Byline: Tonyaa Weathersbee
Now this is insane.
It's not enough that people struggling with mental illness have to risk being stereotyped because of their disability. Now many of them have to commit a crime-- and risk giving narrow-minded folks another reason to shun them -- just to get care for their condition.
Care that, for many of them, can only be found in jail.
That's the situation these days in Northeast Florida -- a predicament that makes me wonder whether the society that tolerates it perhaps needs some therapy of its own.
According to a recent story in the Times-Union, 10 years of cutbacks have left area hospitals with only 237 beds to treat mental health patients. That's half of the beds that were available in 1994.
But the madness doesn't stop there.
Lower-insurance reimbursements, a growing population of uninsured people and a shortage of psychiatrists -- the specialists who are trained to treat and issue prescriptions for extreme disorders like schizophrenia -- are also adding to the problem.
Now, only about 40 to 45 percent of people in Northeast Florida who need to be hospitalized for mental health care receive it. Unless, of course, they are willing to go to the Duval County jail -- one of the biggest providers of mental health care in the area.
And many are.
Yet, I can't say that I'm all that shocked that law enforcement would ultimately shoulder a heavier burden when it comes to people struggling with mental illnesses.
Some conscienciousness about it began in the late 1990s, when Shirley June Ansley, who suffered from schizophrenia, was fatally shot by a police officer during a standoff in Baymeadows, and two other mentally ill persons, Lateef Abdullah and Demetrius Brown, died after being restrained in a chokehold.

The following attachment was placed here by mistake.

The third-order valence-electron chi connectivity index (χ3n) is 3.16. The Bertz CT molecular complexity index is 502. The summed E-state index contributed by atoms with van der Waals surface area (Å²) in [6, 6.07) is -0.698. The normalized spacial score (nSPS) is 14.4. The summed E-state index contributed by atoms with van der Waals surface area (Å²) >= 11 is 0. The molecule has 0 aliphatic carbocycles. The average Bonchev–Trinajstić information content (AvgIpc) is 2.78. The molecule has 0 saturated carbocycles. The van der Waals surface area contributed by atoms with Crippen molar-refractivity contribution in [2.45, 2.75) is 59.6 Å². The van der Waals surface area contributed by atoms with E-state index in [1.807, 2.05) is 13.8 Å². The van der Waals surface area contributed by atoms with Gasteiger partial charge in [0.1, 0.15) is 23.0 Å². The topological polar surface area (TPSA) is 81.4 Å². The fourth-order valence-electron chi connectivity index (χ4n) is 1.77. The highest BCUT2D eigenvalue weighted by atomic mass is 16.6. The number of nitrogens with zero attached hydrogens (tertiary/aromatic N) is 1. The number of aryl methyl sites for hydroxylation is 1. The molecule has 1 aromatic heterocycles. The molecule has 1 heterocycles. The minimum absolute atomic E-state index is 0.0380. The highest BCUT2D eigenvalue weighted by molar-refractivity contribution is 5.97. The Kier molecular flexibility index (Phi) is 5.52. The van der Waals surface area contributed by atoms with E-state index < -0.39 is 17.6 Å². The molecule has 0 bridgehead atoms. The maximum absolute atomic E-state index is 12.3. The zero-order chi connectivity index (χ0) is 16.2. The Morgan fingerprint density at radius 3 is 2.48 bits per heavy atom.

At that time, there was much concern about the impact of dwindling mental health care -- care that had been dying by a thousand cuts over the decades -- was having upon communities.
Even then, some 10 percent of the inmates in the Duval jail were believed to have some form of mental illness, and there were worries that too many of them were in jails when they should have been in hospitals.
But it seems those worries haven't materialized into much action anywhere except for the jail. It treats some 15 percent of its inmates for mental illnesses each year.
Gene Costlow, human services program director at the Office of Substance Abuse and Mental Health of the state Department of Children and Families, told the Times-Union of a woman who threw a brick through the glass plate door of the jail to get arrested -- and to get care for her condition. …